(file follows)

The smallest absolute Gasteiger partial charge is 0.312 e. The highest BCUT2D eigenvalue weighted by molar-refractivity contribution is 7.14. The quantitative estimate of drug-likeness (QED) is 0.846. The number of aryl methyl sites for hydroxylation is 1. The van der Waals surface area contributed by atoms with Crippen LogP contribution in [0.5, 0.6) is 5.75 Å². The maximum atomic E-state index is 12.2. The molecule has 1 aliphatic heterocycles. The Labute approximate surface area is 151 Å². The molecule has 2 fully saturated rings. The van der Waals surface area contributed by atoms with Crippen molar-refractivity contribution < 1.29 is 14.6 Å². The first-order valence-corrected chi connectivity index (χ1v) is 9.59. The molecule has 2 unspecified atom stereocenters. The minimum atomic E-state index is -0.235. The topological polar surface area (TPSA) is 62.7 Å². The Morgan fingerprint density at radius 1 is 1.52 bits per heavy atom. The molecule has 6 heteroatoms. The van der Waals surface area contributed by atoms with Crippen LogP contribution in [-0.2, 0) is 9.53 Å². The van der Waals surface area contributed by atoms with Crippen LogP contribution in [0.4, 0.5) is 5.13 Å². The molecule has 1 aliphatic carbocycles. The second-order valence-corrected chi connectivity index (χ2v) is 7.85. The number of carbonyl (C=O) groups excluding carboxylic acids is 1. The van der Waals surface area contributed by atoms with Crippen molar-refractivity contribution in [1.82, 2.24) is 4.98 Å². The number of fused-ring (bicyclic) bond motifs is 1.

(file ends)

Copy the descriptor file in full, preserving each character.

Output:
The smallest absolute Gasteiger partial charge is 0.312 e. The highest BCUT2D eigenvalue weighted by molar-refractivity contribution is 7.14. The quantitative estimate of drug-likeness (QED) is 0.846. The number of aryl methyl sites for hydroxylation is 1. The van der Waals surface area contributed by atoms with Crippen LogP contribution in [0.5, 0.6) is 5.75 Å². The maximum atomic E-state index is 12.2. The molecule has 1 aliphatic heterocycles. The Labute approximate surface area is 151 Å². The molecule has 2 fully saturated rings. The van der Waals surface area contributed by atoms with Crippen molar-refractivity contribution < 1.29 is 14.6 Å². The first-order valence-corrected chi connectivity index (χ1v) is 9.59. The molecule has 2 unspecified atom stereocenters. The minimum atomic E-state index is -0.235. The topological polar surface area (TPSA) is 62.7 Å². The Morgan fingerprint density at radius 1 is 1.52 bits per heavy atom. The molecule has 6 heteroatoms. The van der Waals surface area contributed by atoms with Crippen LogP contribution in [-0.2, 0) is 9.53 Å². The van der Waals surface area contributed by atoms with Crippen LogP contribution in [0.4, 0.5) is 5.13 Å². The molecule has 1 aliphatic carbocycles. The second-order valence-corrected chi connectivity index (χ2v) is 7.85. The number of carbonyl (C=O) groups excluding carboxylic acids is 1. The van der Waals surface area contributed by atoms with Crippen molar-refractivity contribution in [1.82, 2.24) is 4.98 Å². The number of fused-ring (bicyclic) bond motifs is 1.